Civil War Era Dental Kit - SOLD
Dental health in the mid-1800s was not a common priority, and most civilians only visited a dentist to have troublesome teeth extracted. When the Civil War began in 1861, good dental health, in addition to being between the ages of 17 - 45, was surprisingly a requirement of recruits for both sides of the conflict. Dentists who were enlisted as soldiers of either army often kept their tools on hand to be of service wherever necessary. A lack of formal dental care in the Union Army forced field surgeons to practice dentistry in the field, whereas in the Confederate Army, civilian dentists were hired under contract or trained soldiers were supplemented with extra supplies, pay, and rankings as hospital stewards.
As troublesome as it may be to imagine, Union soldiers were only required to have six opposing upper and lower front teeth to become servicemen while Confederate soldiers were only required to have four opposing front teeth. As battles waged forward and drafts increased, men often removed their own front teeth to avoid enlistment. This problem became so severe that army surgeons eventually refused to exempt soldiers whose mouths showed obvious signs of recent extractions.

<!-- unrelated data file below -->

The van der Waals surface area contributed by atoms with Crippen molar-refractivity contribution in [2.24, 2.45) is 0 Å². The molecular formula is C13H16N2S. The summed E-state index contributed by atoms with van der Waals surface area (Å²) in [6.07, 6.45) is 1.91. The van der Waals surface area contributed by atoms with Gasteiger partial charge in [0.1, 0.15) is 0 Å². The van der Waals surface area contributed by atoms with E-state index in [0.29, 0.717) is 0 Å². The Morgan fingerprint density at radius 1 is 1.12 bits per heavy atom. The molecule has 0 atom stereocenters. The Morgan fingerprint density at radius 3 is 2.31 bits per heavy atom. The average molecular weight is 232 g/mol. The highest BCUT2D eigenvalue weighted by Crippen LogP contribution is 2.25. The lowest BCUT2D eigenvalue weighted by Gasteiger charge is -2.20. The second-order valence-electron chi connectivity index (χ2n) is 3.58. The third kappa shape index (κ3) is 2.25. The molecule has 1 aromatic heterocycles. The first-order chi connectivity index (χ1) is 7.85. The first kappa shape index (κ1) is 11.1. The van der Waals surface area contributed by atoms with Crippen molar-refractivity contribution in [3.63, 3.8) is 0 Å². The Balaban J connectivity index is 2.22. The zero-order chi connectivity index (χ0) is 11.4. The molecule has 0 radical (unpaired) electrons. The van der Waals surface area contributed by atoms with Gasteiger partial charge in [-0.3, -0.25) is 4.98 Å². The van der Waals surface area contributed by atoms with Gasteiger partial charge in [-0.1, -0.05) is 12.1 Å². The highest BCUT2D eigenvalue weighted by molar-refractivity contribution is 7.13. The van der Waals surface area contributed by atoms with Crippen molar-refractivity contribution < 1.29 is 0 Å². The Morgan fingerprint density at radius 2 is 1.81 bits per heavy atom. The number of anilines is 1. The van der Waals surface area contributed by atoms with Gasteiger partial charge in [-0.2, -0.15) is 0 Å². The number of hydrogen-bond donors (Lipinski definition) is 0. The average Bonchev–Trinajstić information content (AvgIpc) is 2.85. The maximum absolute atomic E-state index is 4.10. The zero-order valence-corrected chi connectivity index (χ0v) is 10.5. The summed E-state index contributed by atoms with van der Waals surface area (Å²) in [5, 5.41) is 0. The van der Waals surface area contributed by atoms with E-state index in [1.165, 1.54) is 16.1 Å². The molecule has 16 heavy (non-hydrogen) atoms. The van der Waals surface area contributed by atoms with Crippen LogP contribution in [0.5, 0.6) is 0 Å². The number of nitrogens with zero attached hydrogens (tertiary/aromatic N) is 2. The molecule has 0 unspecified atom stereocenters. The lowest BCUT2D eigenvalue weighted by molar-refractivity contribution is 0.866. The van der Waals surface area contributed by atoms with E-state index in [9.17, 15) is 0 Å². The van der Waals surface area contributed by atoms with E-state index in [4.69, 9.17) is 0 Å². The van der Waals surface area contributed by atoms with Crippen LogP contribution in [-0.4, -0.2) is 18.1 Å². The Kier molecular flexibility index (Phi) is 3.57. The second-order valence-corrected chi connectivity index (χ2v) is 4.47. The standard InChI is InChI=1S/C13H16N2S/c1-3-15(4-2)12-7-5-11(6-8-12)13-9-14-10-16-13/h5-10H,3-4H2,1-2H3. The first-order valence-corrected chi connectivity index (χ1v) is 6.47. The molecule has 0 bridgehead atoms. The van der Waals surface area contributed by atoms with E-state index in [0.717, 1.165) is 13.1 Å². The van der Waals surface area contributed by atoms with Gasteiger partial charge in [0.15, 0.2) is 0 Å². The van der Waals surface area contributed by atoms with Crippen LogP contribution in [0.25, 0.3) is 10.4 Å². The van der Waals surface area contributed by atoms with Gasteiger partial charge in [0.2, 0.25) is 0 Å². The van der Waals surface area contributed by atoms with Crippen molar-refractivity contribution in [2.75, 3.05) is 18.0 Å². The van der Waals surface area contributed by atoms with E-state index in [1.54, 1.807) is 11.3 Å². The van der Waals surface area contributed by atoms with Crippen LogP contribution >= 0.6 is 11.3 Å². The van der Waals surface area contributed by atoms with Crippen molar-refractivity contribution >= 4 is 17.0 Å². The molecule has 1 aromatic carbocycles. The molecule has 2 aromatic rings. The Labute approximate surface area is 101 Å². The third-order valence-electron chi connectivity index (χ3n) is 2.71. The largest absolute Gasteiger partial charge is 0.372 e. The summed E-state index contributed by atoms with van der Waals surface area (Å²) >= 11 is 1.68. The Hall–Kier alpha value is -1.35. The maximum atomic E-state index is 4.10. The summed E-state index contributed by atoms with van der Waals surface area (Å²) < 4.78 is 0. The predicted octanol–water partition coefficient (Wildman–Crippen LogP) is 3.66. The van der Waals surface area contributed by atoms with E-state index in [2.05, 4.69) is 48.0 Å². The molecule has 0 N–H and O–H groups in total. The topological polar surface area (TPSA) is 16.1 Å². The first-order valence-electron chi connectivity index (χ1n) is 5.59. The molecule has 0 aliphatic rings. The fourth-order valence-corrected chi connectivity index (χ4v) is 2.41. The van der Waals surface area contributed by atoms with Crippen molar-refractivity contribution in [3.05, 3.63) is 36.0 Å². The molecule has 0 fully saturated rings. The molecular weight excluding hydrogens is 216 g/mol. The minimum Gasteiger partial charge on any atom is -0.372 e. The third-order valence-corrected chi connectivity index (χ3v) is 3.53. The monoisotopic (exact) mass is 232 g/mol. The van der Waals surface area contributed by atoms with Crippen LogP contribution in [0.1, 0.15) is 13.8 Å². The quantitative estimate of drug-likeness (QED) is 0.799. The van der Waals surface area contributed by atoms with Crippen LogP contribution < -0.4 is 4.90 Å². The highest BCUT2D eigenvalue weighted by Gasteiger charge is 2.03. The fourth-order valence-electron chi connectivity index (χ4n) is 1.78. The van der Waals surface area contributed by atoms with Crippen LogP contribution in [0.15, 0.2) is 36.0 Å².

The availability of supplies came to be the greatest difference in overall soldier health. During the height of the Civil War, typical daily dental practices could include twenty to thirty cavity fillings, the extraction of fifteen to twenty teeth, and the removal of cumbersome tartar — all without the use of anesthesia. Because of Northern blockades, Confederate supplies dwindled and access to basic materials was severely affected. Gold foil, the preferred filling material at the time, became so scarce and extremely expensive that dentists on either side of the Mason-Dixon Line were reduced to using cheaper, more available materials such as tin, amalgams (mercury alloys), and even asbestos.
Extremely rare dental kit includes nine implements.
Inventory Number: MED 068 / SOLD